|Correll, J. - UNIVERSITY OF ARKANSAS|
|Feng, C. - UNIVERSITY OF ARKANSAS|
|Koike, S. - MONTEREY COUNTY UNIVERSIT|
|Morelock, T. - UNIVERSITY OF ARKANSAS|
|Bentley, T. - UNIVERSITY OF ARKANSAS|
|Tomlinson, A. - UNIVERSITY OF ARKANSAS|
Submitted to: Advances in Downy Mildew Research
Publication Type: Book / Chapter
Publication Acceptance Date: July 25, 2007
Publication Date: N/A
Interpretive Summary: Spinach has become an important leafy vegetable crop as evidenced by recent increases in production and per capita consumption. Downy mildew is considered one of the most important spinach diseases and production constraints. To date, ten downy mildew races have been described on a set spinach differentials lines, which consist mostly of obsolete, difficult to obtain hybrid cultivars. In an effort to address the lack of accessibility to these differentials, an initial open pollinated, non-hybrid differential line was generated. This new differential line can be regenerated easily, assist in race identification, help to elucidate resistance genetics, as well as serve as a valuable resource for molecular marker development. Moreover, the outlined procedure will serve as a guideline for the future development of open pollinated differential lines with a common genetic background, yet differing in resistance.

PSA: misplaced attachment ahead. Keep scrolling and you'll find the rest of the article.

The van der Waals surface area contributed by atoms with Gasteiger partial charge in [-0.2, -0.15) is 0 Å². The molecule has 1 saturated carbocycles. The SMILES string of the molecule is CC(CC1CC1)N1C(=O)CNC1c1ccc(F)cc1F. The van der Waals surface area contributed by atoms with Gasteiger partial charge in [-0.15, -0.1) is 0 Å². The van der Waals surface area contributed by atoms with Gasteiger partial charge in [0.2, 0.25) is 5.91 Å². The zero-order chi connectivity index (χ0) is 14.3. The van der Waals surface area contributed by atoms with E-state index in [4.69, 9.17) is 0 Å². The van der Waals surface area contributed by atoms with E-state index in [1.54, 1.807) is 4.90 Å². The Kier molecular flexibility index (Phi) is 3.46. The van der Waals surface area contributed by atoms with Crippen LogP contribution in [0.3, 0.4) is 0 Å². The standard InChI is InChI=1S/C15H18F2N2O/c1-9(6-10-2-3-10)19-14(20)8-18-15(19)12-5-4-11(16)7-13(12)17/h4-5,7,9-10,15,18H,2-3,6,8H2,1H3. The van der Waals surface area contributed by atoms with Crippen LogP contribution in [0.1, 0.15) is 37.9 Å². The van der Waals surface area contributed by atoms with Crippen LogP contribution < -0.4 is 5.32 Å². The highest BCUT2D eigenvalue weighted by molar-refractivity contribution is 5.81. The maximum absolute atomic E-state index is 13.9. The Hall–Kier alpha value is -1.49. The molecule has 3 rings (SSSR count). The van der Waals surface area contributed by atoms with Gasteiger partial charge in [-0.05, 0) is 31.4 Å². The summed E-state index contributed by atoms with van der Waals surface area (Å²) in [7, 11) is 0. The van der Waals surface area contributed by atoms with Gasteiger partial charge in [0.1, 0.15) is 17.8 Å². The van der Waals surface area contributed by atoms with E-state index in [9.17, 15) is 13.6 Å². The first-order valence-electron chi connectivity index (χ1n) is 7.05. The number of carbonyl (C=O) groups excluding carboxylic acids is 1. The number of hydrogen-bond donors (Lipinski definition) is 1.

Technical Abstract: Spinach (Spinacia aleracea) has become an increasingly popular leafy vegetable crop, particularly in the United States. Recent trends have shown a substantial increase in per capita fresh market spinach consumption with a corresponding increase in production. As a result, spinach production practices have changed significantly over the past decade. And these changes have impacted downy mildew, caused by Peronsopora farinosa f. sp. spinaciae. Ten races of the pathogen have been reported in the U. S. and 9 races in the European Union. Races of the downy mildew pathogen are currently identified by qualitative disease reactions on a genetically diverse set of spinach differentials. Maintaining the differential set of cultivars and reference isolates of the pathogen is problematic. The current differentials include genetically diverse spinach cultivars, some of which of which are hybrids that are no longer produced. Development of open pollinated near-isogenic lines (NILs), each containing a single disease resistance locus within an otherwise susceptible and uniform genetic background, would facilitate identification of races of the downy mildew pathogen, could greatly aid in understanding the genetics of resistance, can could be a valuable resource for developing molecular makers linked to major disease resistance genes. The objectives of this effort were to initiate the development of a set of peon pollinated NILs, using different sources of major genes for resistance and utilize these genetic resources to develop molecular markers linked to major disease resistance loci.